SQM Research has released its Housing Boom and Bust Report for 2020, which provides forecasts for what would happen to housing market growth across Australia in four separate political and economic scenarios.
The report author and managing director of SQM Research, Louis Christopher, highlighted the sharp recovery already experienced in the Sydney and Melbourne markets, particularly in light of the federal election result, interest rate cuts and the loosening of lending restrictions.
He expects these factors to continue to drive market growth across Australia’s capital cities in 2020.
Further, he anticipates 2020 to bring meaningful improvements to the housing markets in both Perth and Brisbane, which have both experienced prolonged periods of decline.
The report also anticipates Darwin to be the only capital city to continue to see declining values into 2020.
Notably, Mr Christopher expects APRA to hold back on residential lending curbs for the time being, pushing potential 2020 market national growth figures into the double digits.
“In a close call, APRA is expected to not immediately intervene despite the strong price rises,” Mr Christopher said. The regulatory body, however, has publicly promised to vigilantly monitor the market in an ongoing capacity.
The base scenario of the report assumes both that APRA holds off on intervening in the market until at least the end of 2020, and that the RBA does not make further cuts to the official cash rate.
The base scenario projects that capital city dwelling prices would rise between 7 and 11 per cent, according to the report.
The base scenario forecast assumes the current economic climate continues on into 2020, such as official cash rate remaining unchanged at 0.75 per cent, and the relative stability of the Australian and international economies, with the Australian dollar sitting between US$0.65-US$0.75.
This scenario could see Sydney’s house prices jump up 10 to 14 per cent, and Melbourne up to 15 per cent.
With stable conditions, Perth could finally recover from a prolonged decline, with increases of between 3 and 6 per cent in this scenario.
The report suggests that in this scenario, Adelaide could see growth of up to 4 per cent, whereas Darwin could slow its rate of reduction in values to just -2 per cent.
However, industry stakeholders and economists would not expect this scenario to take form in 2020, with many of the belief that the RBA will continue to cut rates in 2020, in an attempt to reach full employment.
Further, increasing rates of investment in the housing market is likely to see APRA take regulatory measures to curb residential lending
Scenario two is based on the assumption that the RBA cuts the official cash rate to 0.5 per cent by April 2020, that international trade disputes are tentatively stabilized, with the Australian economy also remaining relatively stable.
As with the base scenario, it also based its projections on the assumption of no APRA regulatory intervention in the property market in 2020.
This scenario could see combined capital cities experience growth of between 8 to 13 per cent in 2020, according to SQM Research.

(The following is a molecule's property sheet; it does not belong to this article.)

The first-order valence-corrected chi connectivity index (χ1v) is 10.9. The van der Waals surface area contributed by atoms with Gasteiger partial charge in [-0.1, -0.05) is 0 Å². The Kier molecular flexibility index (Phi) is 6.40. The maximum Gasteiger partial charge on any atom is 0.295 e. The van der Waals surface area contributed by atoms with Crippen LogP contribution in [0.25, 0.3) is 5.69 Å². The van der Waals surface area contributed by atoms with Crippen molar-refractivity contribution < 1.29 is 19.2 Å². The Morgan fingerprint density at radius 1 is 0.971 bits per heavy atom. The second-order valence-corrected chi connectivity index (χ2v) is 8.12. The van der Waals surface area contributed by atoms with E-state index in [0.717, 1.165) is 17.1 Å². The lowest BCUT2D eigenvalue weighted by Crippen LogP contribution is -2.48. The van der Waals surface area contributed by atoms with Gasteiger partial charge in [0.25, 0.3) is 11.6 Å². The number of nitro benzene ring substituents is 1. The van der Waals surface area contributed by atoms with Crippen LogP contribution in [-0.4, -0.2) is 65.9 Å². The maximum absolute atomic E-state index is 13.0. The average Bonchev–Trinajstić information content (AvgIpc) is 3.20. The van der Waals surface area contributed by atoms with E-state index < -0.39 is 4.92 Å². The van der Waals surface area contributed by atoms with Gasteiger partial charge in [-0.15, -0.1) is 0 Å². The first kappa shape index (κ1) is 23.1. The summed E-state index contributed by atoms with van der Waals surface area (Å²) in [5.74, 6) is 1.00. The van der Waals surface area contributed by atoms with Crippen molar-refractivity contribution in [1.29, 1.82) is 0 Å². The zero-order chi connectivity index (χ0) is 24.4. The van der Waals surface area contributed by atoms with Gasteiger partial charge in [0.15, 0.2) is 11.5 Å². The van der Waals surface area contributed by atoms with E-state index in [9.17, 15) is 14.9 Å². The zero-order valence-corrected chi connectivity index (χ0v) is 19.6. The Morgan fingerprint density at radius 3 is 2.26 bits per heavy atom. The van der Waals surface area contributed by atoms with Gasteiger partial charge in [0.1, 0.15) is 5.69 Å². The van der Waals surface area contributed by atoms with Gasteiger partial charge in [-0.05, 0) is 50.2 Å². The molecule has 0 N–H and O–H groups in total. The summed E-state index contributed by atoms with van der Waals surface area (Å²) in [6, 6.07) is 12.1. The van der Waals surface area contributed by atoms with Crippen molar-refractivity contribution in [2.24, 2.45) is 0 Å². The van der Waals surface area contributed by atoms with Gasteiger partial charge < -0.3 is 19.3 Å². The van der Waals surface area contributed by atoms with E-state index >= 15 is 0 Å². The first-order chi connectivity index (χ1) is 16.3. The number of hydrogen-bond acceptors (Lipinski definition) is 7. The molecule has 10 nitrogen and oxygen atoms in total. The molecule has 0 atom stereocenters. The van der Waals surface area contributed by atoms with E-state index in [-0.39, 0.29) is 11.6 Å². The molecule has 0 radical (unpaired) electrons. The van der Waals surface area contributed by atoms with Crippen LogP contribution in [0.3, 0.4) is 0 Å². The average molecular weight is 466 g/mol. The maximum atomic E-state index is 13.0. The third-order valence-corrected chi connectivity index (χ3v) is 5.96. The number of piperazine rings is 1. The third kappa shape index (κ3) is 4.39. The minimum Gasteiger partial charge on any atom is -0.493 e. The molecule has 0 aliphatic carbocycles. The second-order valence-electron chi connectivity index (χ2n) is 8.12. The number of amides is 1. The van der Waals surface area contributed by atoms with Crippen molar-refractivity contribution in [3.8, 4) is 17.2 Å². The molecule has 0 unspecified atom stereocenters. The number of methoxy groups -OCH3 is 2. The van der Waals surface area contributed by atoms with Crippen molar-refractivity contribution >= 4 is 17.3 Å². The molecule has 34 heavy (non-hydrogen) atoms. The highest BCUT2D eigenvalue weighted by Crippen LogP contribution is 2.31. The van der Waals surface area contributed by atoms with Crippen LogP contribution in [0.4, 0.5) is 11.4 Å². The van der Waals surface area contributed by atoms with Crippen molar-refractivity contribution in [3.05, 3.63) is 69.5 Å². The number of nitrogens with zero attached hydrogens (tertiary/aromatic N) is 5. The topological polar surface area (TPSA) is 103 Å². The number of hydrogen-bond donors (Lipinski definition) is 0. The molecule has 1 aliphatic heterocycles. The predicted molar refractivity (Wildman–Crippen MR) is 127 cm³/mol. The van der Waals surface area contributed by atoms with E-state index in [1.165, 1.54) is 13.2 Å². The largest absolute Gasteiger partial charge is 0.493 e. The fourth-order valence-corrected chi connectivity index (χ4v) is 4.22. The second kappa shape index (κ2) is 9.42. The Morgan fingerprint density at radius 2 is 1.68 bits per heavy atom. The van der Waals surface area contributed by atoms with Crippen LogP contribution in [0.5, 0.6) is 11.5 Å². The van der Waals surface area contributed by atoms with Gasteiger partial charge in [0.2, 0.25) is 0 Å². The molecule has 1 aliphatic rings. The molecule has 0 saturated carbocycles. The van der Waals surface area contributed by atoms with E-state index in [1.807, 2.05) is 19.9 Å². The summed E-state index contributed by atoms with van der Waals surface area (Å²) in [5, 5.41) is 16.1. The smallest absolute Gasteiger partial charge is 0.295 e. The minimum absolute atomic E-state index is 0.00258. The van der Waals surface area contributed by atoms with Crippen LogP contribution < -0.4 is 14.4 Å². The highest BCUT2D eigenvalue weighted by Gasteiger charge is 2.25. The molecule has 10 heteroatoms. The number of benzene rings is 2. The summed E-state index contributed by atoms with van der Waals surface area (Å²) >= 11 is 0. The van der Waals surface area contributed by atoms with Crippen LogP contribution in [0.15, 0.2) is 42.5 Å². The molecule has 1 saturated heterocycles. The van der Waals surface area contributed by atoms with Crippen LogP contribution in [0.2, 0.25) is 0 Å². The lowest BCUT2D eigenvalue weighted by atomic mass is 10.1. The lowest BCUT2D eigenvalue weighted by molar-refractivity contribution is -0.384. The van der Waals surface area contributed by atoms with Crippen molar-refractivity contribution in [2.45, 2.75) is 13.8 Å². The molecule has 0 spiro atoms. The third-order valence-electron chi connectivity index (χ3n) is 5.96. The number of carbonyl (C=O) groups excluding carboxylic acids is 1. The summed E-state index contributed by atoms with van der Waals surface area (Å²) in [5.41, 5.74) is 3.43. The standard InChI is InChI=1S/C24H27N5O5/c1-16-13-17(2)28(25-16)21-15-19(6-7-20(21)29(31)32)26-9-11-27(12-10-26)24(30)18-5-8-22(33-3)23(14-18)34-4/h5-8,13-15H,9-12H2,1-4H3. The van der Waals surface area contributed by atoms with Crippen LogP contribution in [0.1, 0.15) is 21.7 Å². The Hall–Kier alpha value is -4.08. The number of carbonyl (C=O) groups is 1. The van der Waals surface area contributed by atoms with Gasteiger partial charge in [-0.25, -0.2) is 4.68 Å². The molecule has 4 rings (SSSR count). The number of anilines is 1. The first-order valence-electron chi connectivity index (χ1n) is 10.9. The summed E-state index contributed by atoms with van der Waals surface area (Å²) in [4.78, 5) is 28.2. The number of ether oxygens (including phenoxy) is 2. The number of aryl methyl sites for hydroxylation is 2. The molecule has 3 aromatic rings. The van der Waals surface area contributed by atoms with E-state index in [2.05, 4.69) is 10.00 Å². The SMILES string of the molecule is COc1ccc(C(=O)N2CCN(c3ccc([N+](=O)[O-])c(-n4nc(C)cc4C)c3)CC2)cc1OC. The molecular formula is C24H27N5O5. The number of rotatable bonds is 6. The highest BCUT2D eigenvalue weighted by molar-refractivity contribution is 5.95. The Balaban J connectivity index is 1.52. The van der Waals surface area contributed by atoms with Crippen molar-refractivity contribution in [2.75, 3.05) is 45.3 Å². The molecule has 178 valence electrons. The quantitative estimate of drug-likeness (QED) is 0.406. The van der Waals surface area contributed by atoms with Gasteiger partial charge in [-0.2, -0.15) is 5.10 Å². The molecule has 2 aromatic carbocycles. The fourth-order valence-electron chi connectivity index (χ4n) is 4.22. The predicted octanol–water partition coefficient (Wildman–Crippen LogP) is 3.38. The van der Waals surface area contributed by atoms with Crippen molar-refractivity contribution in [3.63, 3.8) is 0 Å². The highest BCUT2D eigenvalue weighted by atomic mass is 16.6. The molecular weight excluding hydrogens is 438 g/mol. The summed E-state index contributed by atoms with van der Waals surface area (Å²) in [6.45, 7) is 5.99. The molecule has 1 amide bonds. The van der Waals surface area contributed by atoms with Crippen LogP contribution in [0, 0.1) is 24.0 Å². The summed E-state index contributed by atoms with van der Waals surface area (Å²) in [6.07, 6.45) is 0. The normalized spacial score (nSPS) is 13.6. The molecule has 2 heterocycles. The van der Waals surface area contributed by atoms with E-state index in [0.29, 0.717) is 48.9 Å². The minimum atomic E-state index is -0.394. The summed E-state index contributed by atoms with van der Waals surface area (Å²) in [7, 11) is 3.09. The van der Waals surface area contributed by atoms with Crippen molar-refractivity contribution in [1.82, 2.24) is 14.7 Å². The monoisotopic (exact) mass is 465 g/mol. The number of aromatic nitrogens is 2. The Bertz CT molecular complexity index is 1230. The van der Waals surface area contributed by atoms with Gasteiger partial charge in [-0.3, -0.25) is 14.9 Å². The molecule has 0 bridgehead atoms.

In this scenario, Melbourne could see growth of between 12 and 17 per cent in 2020, with Sydney dwelling prices increasing up to 16 per cent.
Perth could see growth of between 4 and 7 per cent, after six years of decline, and Hobart up to 9 per cent.
Darwin could curb its losses down to -1 per cent in this scenario.
The third scenario is similar to the base scenario, in that its projection is based on no changes to the official cash rate, and the Australian dollar sitting largely where it does now in comparison to the US.
However, this scenario assumes that APRA introduces regulatory curbs to residential lending mid-way through 2020.
In scenario three, combined capital cities could see growth of between 4 to 7 per cent, lower than the previous two but still relatively strong growth projections.
Melbourne could experience growth of between 5 and 9 per cent, and Sydney between 4 and 8 per cent.
In this scenario, Brisbane could experience an increase of up to 6 per cent in dwelling values, and Adelaide up to 4 per cent.
Darwin would see losses of between -5 and -2 per cent with the scenario three conditions, according to the report.
The last scenario, scenario four, is the worst-case scenario.
For this projection to come to light, international trade negotiations would need to collapse, with the worldwide economy weakened in suit.
It further assumes that the RBA would cut the official cash rate to zero by the end of 2020, and push an expansionary quantitative easing policy.
In this scenario, combined capital cities could see average house prices drop by 1 per cent, or otherwise grow up to 3 per cent.
Melbourne and Sydney might see stable prices, or growth up to 4 per cent, and Hobart could experience an increase of up to 6 per cent.
Darwin could see decreases of up to -7 per cent, whereas Canberra could see growth of up to 7 per cent.
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